Reopening Missouri: Phase one begins Monday | What you need to know
All Missouri businesses and social events will be allowed to reopen Monday as long as residents and business owners continue to practice proper social distancing requirements, according to Gov. Mike Parson.
Missouri's economy will reopen in phases, starting Monday, as the state prepares to lift a stay-at-home order that forced businesses to close for weeks amid the COVID-19 pandemic.
Gov. Parson says the first phase of the reopening might look different in various regions of the state and local governments will be able to impose stricter limitations if their officials believe it is necessary.
Starting Monday, Missourians will be able to return to all businesses, such as restaurants, manufacturing plants, gyms and, hair salons. Churches, sporting events and social gatherings may also resume, but local guidelines for reopening may supersede the state's guidelines.
Under state guidelines, there will be no limit on the size of social gatherings if people maintain the current six-foot social distancing efforts.
The governor acknowledged last week that many people will disagree with decisions made throughout the pandemic, but he said he believes Missourians will look back on the state and local efforts with pride.
"We are successfully flattening the curve," Gov. Parson said. "With the help of all Missourians, our plan is working. The health care system is not overwhelmed and we are winning the battle."
The decision to reopen was made based on favorable data and approval from state health officials, but Parson warned reopening will be gradual.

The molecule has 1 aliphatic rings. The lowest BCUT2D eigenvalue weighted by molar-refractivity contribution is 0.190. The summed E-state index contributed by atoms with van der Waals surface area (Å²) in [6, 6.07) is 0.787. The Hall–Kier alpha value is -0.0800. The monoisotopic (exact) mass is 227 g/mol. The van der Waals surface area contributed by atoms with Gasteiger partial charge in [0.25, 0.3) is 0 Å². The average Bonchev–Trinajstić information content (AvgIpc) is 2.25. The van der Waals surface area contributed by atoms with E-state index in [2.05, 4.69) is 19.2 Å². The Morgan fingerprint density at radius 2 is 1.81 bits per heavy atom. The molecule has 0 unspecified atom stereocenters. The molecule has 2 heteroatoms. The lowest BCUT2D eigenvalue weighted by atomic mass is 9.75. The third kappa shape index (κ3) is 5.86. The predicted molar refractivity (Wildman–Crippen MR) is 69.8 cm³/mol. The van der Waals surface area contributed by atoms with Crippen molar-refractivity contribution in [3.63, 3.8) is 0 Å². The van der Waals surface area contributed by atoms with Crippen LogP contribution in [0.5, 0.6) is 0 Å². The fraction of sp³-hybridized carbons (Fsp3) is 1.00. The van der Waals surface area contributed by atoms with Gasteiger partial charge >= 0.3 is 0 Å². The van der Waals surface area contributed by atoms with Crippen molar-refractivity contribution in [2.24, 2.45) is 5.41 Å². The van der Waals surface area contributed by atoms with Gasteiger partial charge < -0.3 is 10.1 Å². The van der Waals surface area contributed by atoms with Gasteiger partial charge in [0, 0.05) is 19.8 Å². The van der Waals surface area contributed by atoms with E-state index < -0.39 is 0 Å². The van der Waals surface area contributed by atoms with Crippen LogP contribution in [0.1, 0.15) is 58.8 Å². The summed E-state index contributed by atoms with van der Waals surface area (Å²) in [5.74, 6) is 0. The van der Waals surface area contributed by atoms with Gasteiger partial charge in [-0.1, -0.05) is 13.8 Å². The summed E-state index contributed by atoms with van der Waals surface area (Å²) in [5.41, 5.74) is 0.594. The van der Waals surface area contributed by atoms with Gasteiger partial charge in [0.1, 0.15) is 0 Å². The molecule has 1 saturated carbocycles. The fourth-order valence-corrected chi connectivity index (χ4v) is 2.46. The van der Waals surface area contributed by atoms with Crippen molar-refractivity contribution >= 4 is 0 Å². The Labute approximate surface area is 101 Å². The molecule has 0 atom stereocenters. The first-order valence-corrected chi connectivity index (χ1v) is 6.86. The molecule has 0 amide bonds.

The first phase of reopening will last through May 31. State and health officials will re-evaluate the data later in May to determine the next step.
Parson, along with state, health and business leaders, said the decision was based on four "pillars" that have been reached — expanding testing capacity across the state, expanding reserves of personal protective equipment, continued monitoring of the hospital and health care system capacity and the improved ability to predict where "hotspots" of the disease might spring up in the state.
Herb Kuhn, CEO of the Missouri Hospital Association, said the reopening will include a phased in resumption of elective surgeries, which many people and doctors have postponed because of fears of the coronavirus. Hospitals are prepared to return to restricted operations if needed but the good social-distancing efforts of state residents and planning by state and health officials "puts us in a place where we believe we can safely move to this next step."
Nursing homes, long-term care facilities, retirement homes and assisted living homes, which have been hotspots in Missouri, must continue stronger guidance to reduce the risk of spreading COVID-19.
Parson and Rob Dixon, director of the Missouri Department of Economic Development, stressed that the reopening will be successful only if Missourians use common sense, follow social distancing guidelines and continue proper hygiene.
Dixon said businesses are encouraged to implement safety measures such as temperatures testing, modifying work spaces, using staggered shifts and limiting access to common areas as the state continues to fight the virus for the foreseeable future.
As of Sunday, nearly 8,400 positive cases of COVID-19 and 350 deaths have been reported in Missouri, according to the Missouri Department of Health & Senior Services.
For a list of reopening plans and modified orders around the Ozarks,
For the latest information on COVID-19 cases around Missouri and the Ozarks,